Our first face-to-face (tete-a-tete) encounter with the French immigration authorities took place during spring break last year when we drove to the Bay Area to submit our applications for long-stay visas at the French consulate. The people working there were reserved, efficient and impressed with the conscientious preparation we (mostly Lois) had done - most pages had to be submitted in quadruplicate in both languages - so, octuplicate - for each of us - meaning, finally, sixteenuplicate. That's right! 16 copies of EACH page! Even then, we had missed something (I can't remember what) and had to get whatever it was when we got home, get it translated and fax it to them from Portland. Okay. Eventually our passports, with short-term visas attached, arrived, but not before we had bitten our fingernails down to the nub worrying about the time ticking away.
A few days after arriving here in July 2007, we went to the sous (sub)-prefecture in Aix, as instructed, where an appointment was made for us at the Prefecture in Marseilles in October, where we would be expected to submit another sheaf of documents, all or most of which we'd already given the consulate in San Francisco. I've described this experience in one of the early blogs.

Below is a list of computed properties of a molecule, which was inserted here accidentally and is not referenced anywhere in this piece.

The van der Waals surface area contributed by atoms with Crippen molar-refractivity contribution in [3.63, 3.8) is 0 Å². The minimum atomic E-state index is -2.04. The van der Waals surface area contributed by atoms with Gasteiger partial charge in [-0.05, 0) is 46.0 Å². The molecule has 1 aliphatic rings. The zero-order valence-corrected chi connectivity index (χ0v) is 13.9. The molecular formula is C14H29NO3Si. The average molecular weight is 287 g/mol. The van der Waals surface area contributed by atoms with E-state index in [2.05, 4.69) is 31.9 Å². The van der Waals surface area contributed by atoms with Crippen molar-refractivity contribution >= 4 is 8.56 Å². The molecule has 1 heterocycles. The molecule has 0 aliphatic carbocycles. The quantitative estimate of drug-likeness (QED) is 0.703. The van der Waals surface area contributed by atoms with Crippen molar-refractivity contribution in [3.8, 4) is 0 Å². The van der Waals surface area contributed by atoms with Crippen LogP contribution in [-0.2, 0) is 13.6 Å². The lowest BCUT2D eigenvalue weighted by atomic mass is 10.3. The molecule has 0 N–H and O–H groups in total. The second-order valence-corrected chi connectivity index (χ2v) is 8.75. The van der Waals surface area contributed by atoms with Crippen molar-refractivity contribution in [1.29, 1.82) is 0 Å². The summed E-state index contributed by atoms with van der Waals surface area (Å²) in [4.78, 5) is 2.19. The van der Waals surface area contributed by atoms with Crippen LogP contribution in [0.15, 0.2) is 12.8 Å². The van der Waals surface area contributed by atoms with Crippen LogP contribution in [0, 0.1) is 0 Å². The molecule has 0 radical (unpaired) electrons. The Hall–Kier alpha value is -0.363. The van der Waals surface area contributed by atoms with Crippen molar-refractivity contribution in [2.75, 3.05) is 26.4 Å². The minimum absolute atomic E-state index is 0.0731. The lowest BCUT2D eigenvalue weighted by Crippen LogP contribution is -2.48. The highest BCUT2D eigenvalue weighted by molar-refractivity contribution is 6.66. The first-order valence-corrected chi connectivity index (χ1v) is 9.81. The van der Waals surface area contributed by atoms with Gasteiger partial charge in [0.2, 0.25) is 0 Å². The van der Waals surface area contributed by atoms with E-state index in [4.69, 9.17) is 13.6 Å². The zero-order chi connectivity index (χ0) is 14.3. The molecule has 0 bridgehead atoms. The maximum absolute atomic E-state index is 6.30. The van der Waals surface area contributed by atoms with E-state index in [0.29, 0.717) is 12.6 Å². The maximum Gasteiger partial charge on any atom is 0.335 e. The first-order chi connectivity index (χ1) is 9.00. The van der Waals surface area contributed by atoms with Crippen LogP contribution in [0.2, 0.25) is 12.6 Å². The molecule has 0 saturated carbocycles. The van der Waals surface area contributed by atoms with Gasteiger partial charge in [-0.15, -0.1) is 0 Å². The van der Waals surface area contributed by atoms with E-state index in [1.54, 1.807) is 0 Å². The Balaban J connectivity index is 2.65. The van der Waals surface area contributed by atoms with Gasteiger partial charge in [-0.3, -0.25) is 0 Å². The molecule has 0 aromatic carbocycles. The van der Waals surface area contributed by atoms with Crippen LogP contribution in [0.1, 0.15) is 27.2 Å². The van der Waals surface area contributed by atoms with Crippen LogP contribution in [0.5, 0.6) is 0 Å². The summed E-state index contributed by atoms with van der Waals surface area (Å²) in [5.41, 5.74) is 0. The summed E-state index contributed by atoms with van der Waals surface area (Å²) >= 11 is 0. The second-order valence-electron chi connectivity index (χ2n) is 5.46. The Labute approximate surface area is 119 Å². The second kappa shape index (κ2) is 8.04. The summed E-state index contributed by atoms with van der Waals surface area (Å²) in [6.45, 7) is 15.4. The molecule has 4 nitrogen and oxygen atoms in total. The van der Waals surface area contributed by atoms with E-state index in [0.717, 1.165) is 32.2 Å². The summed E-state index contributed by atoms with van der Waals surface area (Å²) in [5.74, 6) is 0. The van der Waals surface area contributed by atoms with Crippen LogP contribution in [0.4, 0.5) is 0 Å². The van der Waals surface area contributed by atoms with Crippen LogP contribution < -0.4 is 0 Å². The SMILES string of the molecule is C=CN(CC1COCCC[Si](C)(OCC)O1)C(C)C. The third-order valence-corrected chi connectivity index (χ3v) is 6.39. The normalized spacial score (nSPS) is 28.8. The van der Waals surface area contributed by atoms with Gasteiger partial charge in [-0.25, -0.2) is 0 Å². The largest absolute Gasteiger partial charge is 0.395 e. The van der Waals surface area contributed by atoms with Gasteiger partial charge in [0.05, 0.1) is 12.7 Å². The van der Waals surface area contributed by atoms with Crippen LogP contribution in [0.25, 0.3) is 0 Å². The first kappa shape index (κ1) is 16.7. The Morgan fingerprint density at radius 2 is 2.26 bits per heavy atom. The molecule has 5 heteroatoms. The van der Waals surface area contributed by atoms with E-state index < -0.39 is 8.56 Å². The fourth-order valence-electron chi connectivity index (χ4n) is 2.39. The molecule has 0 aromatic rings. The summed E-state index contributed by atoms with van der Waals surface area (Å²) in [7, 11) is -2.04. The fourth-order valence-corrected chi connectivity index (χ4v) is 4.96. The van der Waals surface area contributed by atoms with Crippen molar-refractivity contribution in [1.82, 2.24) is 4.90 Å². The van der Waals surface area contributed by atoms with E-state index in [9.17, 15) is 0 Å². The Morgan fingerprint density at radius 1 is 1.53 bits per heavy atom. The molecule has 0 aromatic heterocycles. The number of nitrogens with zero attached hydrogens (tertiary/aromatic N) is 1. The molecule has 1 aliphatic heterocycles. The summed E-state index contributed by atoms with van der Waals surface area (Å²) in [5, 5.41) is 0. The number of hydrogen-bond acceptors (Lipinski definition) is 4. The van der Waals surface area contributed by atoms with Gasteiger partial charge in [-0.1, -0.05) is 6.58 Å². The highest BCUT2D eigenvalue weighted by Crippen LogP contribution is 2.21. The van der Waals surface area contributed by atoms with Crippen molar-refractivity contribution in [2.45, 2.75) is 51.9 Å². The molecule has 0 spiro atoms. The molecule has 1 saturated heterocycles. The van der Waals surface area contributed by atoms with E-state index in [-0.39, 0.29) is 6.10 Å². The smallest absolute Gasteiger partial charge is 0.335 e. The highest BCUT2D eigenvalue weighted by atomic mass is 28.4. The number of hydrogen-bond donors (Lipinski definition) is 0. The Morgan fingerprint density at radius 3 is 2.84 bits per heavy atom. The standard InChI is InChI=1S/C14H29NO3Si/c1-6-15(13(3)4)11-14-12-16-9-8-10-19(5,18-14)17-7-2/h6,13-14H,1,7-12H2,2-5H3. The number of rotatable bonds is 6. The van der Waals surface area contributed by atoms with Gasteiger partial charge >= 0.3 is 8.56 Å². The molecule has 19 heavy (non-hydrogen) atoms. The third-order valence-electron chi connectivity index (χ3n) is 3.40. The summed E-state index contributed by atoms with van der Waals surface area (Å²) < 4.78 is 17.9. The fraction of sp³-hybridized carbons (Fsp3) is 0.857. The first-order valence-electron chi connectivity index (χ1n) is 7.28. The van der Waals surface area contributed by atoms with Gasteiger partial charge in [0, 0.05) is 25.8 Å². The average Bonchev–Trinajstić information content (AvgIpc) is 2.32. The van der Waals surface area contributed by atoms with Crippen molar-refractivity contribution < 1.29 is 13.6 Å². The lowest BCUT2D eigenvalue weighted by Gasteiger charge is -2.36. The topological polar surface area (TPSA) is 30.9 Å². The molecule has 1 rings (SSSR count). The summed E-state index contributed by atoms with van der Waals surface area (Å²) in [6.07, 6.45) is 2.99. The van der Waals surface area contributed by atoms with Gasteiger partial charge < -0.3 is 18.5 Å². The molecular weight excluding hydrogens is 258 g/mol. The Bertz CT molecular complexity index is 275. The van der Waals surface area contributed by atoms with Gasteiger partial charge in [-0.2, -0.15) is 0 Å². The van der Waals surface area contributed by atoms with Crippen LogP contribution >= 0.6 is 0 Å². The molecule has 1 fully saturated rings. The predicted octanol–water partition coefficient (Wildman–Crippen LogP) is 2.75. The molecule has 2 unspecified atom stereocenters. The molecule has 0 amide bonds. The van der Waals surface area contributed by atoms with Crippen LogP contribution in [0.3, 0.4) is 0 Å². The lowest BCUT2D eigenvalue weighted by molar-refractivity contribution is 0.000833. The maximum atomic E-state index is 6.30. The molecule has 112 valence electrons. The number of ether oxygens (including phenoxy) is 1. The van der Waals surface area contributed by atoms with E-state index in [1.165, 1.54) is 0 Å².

The result of that visit was another appointment at the Sous-prefecture (in Aix) on January 3 to pick up (we thought) our finished long-stay visas. But when we presented ourselves, the clerk consulted the computer, shook her head, made this little combination puff of air/tsk-tsk sound that they do so well here, stamped our paper with her official seal and instructed us to return on January 30.
That was yesterday. We dropped Mike off at school and headed downtown for what we figured was the last visit to the Sous-prefecture. The place was almost empty, so we got in promptly and shoved our passports and the stamped document across the counter and under the (bulletproof?) glass, where another functionary, this one a longhaired man of about our age, checked the computer, shook his head, pursed his lips (by this time we know what follows the pursing of the lips as the night follows the day, so it came as no surprise), made the puff of air/tsk-tsk sound, stamped the paper and told us to come back on February 29 (after determining that this was a Leap, or Bisextile, year) and we discussed the U.S. presidential election. He's pulling for Obama.